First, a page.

Sunday, October 9, 2011
Naples – You Won’t Believe It Until You See It
Naples – what can I say that you haven’t already heard? It’s crowded, noisy, hectic, colorful. It has the Bay, Vesuvius and the world’s best pizza. Here’s something you may not have heard: Naples is a destination. Yes, you read that right. Not just a place to travel through on your way to Capri or Sorrento. Naples is an almost unbelievable combination of high and low, sweet and sour, rough and smooth. Naples has to be experienced, and not just for a few hours. Spend some time in this one of a kind city and I’ll bet you’ll be smitten.
I stayed at the Grand Hotel Santa Lucia on the breathtaking Via Partenope. It’s elegantly appointed in an old world style and the staff really goes the extra mile for its guests. The rooms are spacious and quiet. At night I turned off the air conditioner and threw open the French doors to allow the sounds of Naples to wash over me while I slept. In the morning, I opened the curtains to see the sun’s rays over the Bay of Naples, Mount Vesuvius, the islands of Capri and Ischia, the Comencini marina with its brightly colored fishing boats and the Castel dell’Ovo (more about that later). Room price includes full breakfast served in a sunlit room off the lobby.
You can always grab a late-morning cappuccino at Gran Caffe Gambrinus on Via Chiaia. Perhaps Naples’ most storied café, it was a hub of elite literary life in the early 20th century. The surroundings are opulent, complete with chandeliers and a grand piano. Imagine yourself swapping stories with Ernest Hemingway (a frequent patron) while you indulge in gelato, pastry and specialty chocolate creations.
Naples is a truly urban multi-cultural Italian environment. Narrow streets, graffiti, fast cars, buzzing vespas. This isn’t Tuscany, baby. It’s something else - more challenging, more surprising, maybe more frustrating. As a tourist in any big city, you have to keep your eyes and ears open. But you should be doing that anyway, to take in what Naples offers the intrepid traveler. Storefronts line Spaccanapoli in the historic district, offering treasures of artisanal craftsmanship alongside tourist chatskis. You have to learn the difference. Trattorias, gellaterias, pizzerias; it doesn’t stop. There’s plenty to do, whether it’s out on the street, inside a centuries-old structure, on the waves, underwater or underground.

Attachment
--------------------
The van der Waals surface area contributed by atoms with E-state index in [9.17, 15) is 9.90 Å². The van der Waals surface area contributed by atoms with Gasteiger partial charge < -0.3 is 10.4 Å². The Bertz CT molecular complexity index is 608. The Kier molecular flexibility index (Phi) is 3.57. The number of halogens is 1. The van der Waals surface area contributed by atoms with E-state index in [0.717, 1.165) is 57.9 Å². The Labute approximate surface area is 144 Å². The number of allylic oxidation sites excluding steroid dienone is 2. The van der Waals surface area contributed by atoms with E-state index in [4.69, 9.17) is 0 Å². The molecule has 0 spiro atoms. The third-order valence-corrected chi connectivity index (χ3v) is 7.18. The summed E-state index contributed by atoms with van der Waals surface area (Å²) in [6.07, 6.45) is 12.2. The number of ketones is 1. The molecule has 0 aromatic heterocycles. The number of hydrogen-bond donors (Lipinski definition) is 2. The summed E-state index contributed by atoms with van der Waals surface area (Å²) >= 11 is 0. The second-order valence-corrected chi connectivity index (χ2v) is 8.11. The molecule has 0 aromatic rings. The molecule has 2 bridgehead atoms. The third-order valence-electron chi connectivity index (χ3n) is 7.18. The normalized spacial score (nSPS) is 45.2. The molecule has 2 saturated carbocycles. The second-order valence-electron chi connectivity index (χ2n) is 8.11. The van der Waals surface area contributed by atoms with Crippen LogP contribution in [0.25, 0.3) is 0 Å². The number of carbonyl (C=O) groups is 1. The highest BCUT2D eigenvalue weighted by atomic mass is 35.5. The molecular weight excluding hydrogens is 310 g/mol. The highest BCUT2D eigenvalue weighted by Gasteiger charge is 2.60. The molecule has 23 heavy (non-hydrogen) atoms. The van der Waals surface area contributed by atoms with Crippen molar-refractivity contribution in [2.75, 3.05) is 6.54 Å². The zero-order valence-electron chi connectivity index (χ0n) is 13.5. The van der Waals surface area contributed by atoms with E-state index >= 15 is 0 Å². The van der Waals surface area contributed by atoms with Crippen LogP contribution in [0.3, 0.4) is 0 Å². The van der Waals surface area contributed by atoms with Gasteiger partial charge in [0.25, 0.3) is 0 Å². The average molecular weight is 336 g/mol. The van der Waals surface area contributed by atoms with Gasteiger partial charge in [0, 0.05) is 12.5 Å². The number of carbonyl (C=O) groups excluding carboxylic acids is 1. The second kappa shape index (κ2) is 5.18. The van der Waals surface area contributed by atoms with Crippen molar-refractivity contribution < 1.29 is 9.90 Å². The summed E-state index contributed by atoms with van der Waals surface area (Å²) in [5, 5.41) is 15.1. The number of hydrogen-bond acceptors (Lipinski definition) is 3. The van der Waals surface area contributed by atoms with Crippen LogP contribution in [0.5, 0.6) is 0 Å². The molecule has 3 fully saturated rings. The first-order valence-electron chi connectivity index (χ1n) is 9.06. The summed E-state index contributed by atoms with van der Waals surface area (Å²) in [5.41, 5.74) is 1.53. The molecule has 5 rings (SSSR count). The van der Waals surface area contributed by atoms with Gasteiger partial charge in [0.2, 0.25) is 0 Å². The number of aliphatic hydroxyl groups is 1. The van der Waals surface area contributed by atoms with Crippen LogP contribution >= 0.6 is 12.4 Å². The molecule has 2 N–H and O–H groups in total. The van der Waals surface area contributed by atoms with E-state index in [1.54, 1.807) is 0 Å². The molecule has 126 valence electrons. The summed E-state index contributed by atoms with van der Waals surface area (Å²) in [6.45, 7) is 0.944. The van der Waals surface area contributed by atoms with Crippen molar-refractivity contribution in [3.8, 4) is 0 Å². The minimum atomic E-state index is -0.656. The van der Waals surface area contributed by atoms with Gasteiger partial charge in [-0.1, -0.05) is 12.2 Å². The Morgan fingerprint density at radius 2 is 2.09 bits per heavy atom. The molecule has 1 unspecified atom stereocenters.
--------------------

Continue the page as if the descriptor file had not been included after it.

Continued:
Here’s just a summary:
The Capodimonte Museum. Built during the reign of Charles VII of Naples and Sicily, this Bourbon palazzo is home to a vast collection of artistic treasures. Paintings from the 13th – 18th centuries include stunning works by major names like El Greco, Caravaggio, Titian and Raphael. Part of the Farnese collection of sculpture is housed here, as well as furniture, porcelain and majolica gathered from royal residences.
Naples National Archeological Museum. This is considered by many to be Italy’s most important archeological museum, and in Italy, that’s saying a lot. Its holdings include marbles, bronzes and mosaics from Greek and Roman antiquity. It houses Italy’s third largest Egyptian art collection and an impressive collection of Roman erotic art.
Cappella Sansevero. Also known as the Chapel of Santa Maria della Pieta, this small space in Naples’ historic district is bursting with work from some of Italy’s best 18th century artists. Here you can be mesmerized by the quiet, mournful beauty of Sanmartino’s Veiled Christ, while being surrounded by majestic Baroque sculpture. www.museosansevero.it